Gunmen have attacked a convoy carrying the governor of a violence-wracked border state, killing one of his bodyguards and wounding two other agents.

It was not clear if the attackers were targeting Chihuahua Gov. Jose Reyes Baeza, but he canceled a trip Monday to meet with federal officials in Mexico City about security problems in his state, where hundreds have died in drug-related violence in recent months.

Baeza said gunmen in two cars fired high-powered weapons Sunday night at a vehicle two cars behind his in a convoy in the state capital, Chihuahua city. The two wounded agents were in stable condition on Monday and one of the attackers was hospitalized with a gunshot to the head. The other attackers fled.

The governor told a news conference shortly before midnight Sunday that he doesn't know if the attackers were aiming for him: "We don't want to speculate."

But rich, heavily armed gangs battling for turf on the doorstep of the U.S. narcotics market have increasingly challenged the government on all levels, even ambushing troops sent to battle the cartels.

Reyes Baeza asked federal officials to investigate because he said the assailants fired high-powered weapons that Mexican law says can only be used by the military.

The convoy attack came two days after the police chief of Ciudad Juarez, the biggest city in Chihuahua, bowed to crime gang demands to resign because they threatened to kill at least one of his officers every 48 hours.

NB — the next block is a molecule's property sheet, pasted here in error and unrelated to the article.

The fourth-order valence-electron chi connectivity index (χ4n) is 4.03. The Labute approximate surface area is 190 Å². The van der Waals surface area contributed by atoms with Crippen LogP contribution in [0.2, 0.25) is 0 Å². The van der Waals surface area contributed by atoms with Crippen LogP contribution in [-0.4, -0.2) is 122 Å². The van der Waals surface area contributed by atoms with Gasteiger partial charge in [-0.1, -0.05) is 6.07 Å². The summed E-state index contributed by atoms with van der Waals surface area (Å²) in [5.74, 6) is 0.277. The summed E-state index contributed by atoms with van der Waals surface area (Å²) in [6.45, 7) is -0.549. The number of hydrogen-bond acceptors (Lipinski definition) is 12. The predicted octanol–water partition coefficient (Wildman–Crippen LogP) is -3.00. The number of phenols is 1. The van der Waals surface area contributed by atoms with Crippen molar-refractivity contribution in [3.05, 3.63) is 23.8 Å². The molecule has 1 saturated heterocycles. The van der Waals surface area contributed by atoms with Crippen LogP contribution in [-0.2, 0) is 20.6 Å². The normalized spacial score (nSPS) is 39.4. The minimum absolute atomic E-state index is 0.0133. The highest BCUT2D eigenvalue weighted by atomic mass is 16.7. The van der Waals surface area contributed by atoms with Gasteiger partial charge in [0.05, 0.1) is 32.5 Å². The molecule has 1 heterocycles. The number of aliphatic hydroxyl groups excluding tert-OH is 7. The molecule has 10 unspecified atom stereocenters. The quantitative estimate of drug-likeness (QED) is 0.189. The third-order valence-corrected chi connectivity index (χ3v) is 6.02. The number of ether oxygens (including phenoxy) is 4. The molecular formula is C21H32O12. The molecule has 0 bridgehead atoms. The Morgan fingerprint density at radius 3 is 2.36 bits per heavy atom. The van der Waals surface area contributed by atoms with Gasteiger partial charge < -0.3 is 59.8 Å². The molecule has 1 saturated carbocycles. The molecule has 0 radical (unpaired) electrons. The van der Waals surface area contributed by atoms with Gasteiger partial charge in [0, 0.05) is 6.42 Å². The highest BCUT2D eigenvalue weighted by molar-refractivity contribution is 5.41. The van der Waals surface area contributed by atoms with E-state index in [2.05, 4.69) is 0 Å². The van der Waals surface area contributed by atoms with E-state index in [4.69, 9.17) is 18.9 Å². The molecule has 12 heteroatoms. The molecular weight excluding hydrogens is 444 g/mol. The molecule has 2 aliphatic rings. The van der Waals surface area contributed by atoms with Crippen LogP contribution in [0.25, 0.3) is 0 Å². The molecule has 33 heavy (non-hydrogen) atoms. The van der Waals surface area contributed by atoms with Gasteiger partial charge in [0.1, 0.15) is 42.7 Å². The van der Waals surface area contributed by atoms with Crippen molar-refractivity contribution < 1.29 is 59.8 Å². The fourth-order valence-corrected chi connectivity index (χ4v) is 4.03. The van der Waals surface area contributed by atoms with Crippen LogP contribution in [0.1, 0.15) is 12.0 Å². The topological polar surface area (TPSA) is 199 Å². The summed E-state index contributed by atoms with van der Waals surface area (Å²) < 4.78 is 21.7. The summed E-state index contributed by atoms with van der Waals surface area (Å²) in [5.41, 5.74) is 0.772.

Signs posted by unknown people appeared around the city of 1.3 million on Sunday applauding the resignation of chief Roberto Orduna while threatening to behead Mayor Jesus Reyes Ferriz and his family — even those living across the border in Texas — if he continues "helping you know who" — people it did not specify.

"Perverse minds may be taking advantage of the difficult circumstances in Ciudad Juarez to destabilize and stop the government's work," said Jaime Torres, the city spokesman.

Reyes Ferriz had assured residents before Orduna quit that his government is in control of the city's 1,700-member police force, which officials have been purging of officers considered untrustworthy.

Federal officials say more than 6,000 people died in drug-related violence across Mexico last year, and no state suffered more than Chihuahua. Ciudad Juarez alone recorded 1,600 killings.